A couple of things made me want to have a look at the explanations that I was offered of the terms “Ørlögr” and “heilagr” and this book was suggested. I got a copy through my library, so I had only 3 weeks to study the book. The Germanic Belief In Fate is a very interesting work, offering tons of information about the subject. Gehl does not really work towards the explanations that I was after, but there are things to work with. I want to introduce you to this book and because this text is too lengthy for a book review, this turned out to be an ‘article’. Of course I read the book with a certain idea in mind, so this review may turn out to be a bit onesided.
I had plans to write about the subject for a while. There is a small group of people familiar with a particular line of thought. Current events (summer 08) make that these ideas may fall victim to forgetfulness, so I decided to speed up my plans somewhat. On the other hand, there seem to be people who think that Traditionalism and “paganism” is a combination growing in popularity in certain music scene circles. I personally have my doubts about that. In any case, what you will learn below is a hypothesis of its own.
we should not be allowing the voices we hear in this publication to be the only voices pushing the edge of philosophy in this age. They are, by our silence, representing us. I repeat this to make it clear: they are, by our silence, representing us…
Óðinssen seems to think that Tyr stands for a radical traditionalist form of “Asatru”, while in my own idea, Tyr is a “radical traditionalist” publication (as an umbrella term) with here and there a ‘pagan edge’. Óðinssen fears that Tyr tries to make some kind of extremist system of the ancestral faith. I doubt that this is the aim of the authors and I personally never saw the publication that way. The interest of the editors in controversial writers who either or not have had dealings with aspects of the Northern faith, combined with Dumézilian theories of a New Right thinker and all that under the monicker of the Norse god of Justice could indeed come on fiercely on some followers of the ancestral path. Again, in my eyes Tyr is a “radical traditionalist” publication and not a pagan one.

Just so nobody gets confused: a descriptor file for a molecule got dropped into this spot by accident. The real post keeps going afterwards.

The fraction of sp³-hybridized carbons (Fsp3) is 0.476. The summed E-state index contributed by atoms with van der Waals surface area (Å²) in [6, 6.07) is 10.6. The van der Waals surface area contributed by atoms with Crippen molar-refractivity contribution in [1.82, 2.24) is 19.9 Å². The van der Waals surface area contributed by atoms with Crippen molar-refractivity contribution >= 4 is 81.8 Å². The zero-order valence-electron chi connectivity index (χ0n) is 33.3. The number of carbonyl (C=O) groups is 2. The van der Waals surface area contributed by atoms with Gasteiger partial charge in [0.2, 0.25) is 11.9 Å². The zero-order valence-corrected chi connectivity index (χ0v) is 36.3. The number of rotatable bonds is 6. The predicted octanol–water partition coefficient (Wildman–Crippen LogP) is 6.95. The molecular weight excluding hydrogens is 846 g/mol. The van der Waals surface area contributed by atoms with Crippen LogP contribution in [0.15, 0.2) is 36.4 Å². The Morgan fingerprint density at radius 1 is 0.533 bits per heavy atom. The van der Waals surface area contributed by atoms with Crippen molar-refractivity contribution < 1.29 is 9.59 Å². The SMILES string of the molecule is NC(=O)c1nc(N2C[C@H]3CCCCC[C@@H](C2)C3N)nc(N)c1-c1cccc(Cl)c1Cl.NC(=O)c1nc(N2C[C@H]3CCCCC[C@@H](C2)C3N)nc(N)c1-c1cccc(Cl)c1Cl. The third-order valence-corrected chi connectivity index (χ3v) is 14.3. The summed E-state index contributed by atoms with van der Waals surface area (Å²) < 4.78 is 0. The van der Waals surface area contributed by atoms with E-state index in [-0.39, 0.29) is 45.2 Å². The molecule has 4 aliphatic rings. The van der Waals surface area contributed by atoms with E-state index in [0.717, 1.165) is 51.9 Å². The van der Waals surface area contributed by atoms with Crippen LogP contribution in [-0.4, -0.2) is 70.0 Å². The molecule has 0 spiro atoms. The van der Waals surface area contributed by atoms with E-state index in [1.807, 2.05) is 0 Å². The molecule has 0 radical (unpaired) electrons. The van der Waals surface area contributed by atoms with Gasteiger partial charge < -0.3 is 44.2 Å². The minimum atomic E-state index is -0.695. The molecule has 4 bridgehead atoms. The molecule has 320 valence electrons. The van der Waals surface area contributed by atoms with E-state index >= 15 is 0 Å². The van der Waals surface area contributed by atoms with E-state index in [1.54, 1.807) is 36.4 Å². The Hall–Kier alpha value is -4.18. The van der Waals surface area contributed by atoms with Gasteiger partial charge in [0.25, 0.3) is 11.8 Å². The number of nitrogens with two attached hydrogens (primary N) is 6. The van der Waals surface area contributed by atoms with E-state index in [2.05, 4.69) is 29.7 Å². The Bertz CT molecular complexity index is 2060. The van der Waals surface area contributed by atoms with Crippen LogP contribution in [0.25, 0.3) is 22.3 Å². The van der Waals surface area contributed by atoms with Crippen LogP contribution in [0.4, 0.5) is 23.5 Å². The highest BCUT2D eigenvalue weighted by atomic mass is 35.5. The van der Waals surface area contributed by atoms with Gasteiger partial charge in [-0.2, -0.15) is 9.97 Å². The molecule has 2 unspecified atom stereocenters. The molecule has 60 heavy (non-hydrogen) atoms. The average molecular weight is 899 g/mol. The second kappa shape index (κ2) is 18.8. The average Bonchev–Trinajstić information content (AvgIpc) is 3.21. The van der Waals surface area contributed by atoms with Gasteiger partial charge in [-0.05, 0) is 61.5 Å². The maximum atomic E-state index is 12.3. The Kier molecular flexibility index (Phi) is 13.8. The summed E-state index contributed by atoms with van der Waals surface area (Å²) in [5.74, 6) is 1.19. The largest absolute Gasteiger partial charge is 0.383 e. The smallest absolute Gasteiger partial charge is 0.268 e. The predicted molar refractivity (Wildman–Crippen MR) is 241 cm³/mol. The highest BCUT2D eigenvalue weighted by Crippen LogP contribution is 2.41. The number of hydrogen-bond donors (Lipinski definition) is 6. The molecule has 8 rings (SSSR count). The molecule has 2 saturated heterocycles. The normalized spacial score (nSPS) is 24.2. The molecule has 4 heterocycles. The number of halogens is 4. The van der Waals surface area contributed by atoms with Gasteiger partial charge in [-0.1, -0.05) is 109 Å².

A few months ago I had a little talk about the story of Thor and Loki who travel to Utgarda Loki for a selected group. This little talk took a couple of months in preparation and I have yet to start working on the reworked version of the in depth analysis, but I thought it might be nice for you to show a few aspects of the story here.
The story in short goes that Thor and Loki (for an unknown reason), decide to travel to Utgarda Loki, which is both the name of a kingdom, as the name of its ruler. In the beginning of the story, Thor and Loki need a place to sleep and they find a farm with a family that is willing to let them spend the night. For dinner, Thor slays his two goats and tells the farmer to throw the bones on the skins that Thor laid on the floor. The son breaks a bone to eat out the marrow though. In the morning, Thor takes his hammer, consecrates the goats and they come back alive, one with a limping rear leg. Thor immediately realises what has happened, breaks a fury and threatens to slay the family. Naturally the farmer got scared, offered his excuses and his children as compensation. Thor agrees and he, Loki, Thialfi (the son) and Roskva (the daughter) leave behind the goats and use a boat to cross the ocean.